Keyword(s) – time travel; Top Ten by BMeTric: 73.8 The Butterfly Effect 2 (2006); 72.0 A Sound of Thunder (2005); 71.4 S. Darko (2009); 67.7 Black Knight (2001); 65.8 Teenage Mutant Ninja Turtles III (1993); 62.9 Lost in Space (1998); 62.6 Paranormal Activity: The Marked Ones (2014); 59.1 Hot Tub Time Machine 2 (2015); 58.1 The Seeker: The Dark Is Rising (2007); 53.1 Hellraiser IV: Bloodline (1996);

(The Seeker doesn’t have time travel according to Box Office Mojo, but whatever. Teenage Mutant Ninja Turtles III though, now that is a ridiculous and pointless film.)

Notes – Renny Harlin was fired from the production, because he made a creative decision that made Ray Bradbury very unhappy, and this film’s producers decided to support Ray Bradbury.

One major reason for the film’s long delay is that the original production company went bankrupt during post-production, and there simply wasn’t money to finish the film. (Which is why the CGI is absolutely the worst thing you’ll ever see)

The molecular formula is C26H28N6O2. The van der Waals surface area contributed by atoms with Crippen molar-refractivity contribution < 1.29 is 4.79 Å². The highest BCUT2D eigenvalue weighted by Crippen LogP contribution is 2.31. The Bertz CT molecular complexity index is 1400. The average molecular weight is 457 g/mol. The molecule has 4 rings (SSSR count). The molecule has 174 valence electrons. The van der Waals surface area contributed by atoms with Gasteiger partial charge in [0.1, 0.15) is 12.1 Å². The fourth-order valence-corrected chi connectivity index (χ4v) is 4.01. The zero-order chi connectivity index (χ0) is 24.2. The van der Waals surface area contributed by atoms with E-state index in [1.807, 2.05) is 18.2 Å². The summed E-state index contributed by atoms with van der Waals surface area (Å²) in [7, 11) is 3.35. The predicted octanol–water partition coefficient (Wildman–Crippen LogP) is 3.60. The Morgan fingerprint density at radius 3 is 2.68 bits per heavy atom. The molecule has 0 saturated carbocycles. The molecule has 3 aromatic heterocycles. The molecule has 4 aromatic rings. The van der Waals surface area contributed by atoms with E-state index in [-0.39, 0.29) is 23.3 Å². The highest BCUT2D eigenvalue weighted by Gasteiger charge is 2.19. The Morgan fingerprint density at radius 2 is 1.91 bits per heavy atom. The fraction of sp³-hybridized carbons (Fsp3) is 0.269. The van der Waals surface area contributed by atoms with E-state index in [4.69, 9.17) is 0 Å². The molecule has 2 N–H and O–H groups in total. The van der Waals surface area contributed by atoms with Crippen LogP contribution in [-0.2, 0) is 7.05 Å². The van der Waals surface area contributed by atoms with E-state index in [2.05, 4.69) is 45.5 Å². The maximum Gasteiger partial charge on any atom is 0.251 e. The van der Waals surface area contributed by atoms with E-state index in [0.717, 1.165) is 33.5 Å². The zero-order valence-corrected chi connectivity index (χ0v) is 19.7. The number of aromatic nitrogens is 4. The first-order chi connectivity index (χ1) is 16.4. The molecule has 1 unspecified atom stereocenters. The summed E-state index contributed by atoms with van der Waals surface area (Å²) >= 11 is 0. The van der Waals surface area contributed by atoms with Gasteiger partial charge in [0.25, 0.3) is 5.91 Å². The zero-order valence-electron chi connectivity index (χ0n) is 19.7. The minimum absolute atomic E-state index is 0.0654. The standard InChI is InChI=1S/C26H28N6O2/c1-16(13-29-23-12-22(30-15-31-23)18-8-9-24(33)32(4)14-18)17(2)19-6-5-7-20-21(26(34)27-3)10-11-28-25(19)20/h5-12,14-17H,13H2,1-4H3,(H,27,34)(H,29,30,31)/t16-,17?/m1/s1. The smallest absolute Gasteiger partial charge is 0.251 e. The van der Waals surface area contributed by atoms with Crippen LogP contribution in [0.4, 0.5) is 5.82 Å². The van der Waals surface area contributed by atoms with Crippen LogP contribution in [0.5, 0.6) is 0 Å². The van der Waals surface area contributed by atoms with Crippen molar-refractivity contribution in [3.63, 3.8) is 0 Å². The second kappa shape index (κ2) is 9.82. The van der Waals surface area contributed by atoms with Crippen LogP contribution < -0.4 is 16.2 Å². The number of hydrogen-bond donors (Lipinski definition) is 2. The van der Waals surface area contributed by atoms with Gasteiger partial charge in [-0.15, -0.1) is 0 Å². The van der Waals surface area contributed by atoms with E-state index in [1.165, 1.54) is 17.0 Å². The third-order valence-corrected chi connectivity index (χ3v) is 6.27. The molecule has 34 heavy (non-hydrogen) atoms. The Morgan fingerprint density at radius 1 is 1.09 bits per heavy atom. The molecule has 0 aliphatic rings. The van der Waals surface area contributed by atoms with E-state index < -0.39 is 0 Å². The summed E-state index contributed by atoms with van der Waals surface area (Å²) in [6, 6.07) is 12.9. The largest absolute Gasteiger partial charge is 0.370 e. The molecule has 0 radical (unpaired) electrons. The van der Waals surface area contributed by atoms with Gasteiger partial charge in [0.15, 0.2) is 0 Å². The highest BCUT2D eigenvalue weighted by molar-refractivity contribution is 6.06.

Production was slowed when severe floods in the summer of 2002 in the Czech Republic caused considerable damage to the set.

This film was originally set for release in 2003.

Spota’s supermarket is a reference to director Peter Hyams’s wife’s family name.

The T.A.M.I. acronym stands for “Time Alteration Manipulator Interface”

When Hatton (Ben Kingsley) receives his clients after their time safari, he likes to compare them with great explorers: Marco Polo, Columbus, Armstrong… and he also says “like Brubaker on Mars”, remembering a future (past for him) conquest of the Red Planet. Brubaker was the name of the commander of the Mars expedition in the film Capricorn One (1977), also directed by Peter Hyams. (Whaaaaaaaaaaaaaaa?)

Based on the short story A Sound of Thunder by Ray Bradbury

Pierce Brosnan and director Renny Harlin were originally attached to this film. (See above note about Harlin)